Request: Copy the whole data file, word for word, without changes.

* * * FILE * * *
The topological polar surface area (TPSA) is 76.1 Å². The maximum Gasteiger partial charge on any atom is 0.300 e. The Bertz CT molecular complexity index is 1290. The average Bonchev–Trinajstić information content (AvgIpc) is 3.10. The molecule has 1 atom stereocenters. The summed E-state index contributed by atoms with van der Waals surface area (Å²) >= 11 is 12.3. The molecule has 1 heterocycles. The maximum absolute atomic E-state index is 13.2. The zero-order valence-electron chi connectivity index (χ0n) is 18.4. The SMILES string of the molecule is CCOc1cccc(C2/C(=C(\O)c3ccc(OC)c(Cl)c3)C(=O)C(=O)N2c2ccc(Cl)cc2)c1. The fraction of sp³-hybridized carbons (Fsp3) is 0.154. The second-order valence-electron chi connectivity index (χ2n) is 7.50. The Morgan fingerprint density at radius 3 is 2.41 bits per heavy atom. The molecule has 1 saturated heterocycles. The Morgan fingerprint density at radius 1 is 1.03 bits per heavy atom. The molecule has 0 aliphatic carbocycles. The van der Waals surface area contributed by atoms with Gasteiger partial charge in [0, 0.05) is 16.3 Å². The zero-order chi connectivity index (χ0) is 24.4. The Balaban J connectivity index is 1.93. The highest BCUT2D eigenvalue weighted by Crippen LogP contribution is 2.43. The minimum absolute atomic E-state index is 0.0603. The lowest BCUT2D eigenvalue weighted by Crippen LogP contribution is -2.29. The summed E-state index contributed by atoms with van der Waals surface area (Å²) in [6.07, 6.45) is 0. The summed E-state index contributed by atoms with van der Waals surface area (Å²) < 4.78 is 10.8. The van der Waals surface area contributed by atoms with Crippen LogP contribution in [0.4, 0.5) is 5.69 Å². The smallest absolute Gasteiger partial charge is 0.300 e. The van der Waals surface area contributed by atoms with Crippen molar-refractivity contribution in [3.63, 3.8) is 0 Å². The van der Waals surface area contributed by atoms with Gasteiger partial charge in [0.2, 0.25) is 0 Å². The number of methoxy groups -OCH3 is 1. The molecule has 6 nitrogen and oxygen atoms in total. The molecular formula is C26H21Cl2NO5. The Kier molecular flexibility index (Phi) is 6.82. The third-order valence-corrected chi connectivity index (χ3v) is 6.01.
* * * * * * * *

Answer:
The topological polar surface area (TPSA) is 76.1 Å². The maximum Gasteiger partial charge on any atom is 0.300 e. The Bertz CT molecular complexity index is 1290. The average Bonchev–Trinajstić information content (AvgIpc) is 3.10. The molecule has 1 atom stereocenters. The summed E-state index contributed by atoms with van der Waals surface area (Å²) >= 11 is 12.3. The molecule has 1 heterocycles. The maximum absolute atomic E-state index is 13.2. The zero-order valence-electron chi connectivity index (χ0n) is 18.4. The SMILES string of the molecule is CCOc1cccc(C2/C(=C(\O)c3ccc(OC)c(Cl)c3)C(=O)C(=O)N2c2ccc(Cl)cc2)c1. The fraction of sp³-hybridized carbons (Fsp3) is 0.154. The second-order valence-electron chi connectivity index (χ2n) is 7.50. The Morgan fingerprint density at radius 3 is 2.41 bits per heavy atom. The molecule has 1 saturated heterocycles. The Morgan fingerprint density at radius 1 is 1.03 bits per heavy atom. The molecule has 0 aliphatic carbocycles. The van der Waals surface area contributed by atoms with Gasteiger partial charge in [0, 0.05) is 16.3 Å². The zero-order chi connectivity index (χ0) is 24.4. The Balaban J connectivity index is 1.93. The highest BCUT2D eigenvalue weighted by Crippen LogP contribution is 2.43. The minimum absolute atomic E-state index is 0.0603. The lowest BCUT2D eigenvalue weighted by Crippen LogP contribution is -2.29. The summed E-state index contributed by atoms with van der Waals surface area (Å²) in [6.07, 6.45) is 0. The summed E-state index contributed by atoms with van der Waals surface area (Å²) < 4.78 is 10.8. The van der Waals surface area contributed by atoms with Crippen LogP contribution in [0.4, 0.5) is 5.69 Å². The smallest absolute Gasteiger partial charge is 0.300 e. The van der Waals surface area contributed by atoms with Crippen molar-refractivity contribution in [3.63, 3.8) is 0 Å². The van der Waals surface area contributed by atoms with Gasteiger partial charge in [0.2, 0.25) is 0 Å². The number of methoxy groups -OCH3 is 1. The molecule has 6 nitrogen and oxygen atoms in total. The molecular formula is C26H21Cl2NO5. The Kier molecular flexibility index (Phi) is 6.82. The third-order valence-corrected chi connectivity index (χ3v) is 6.01.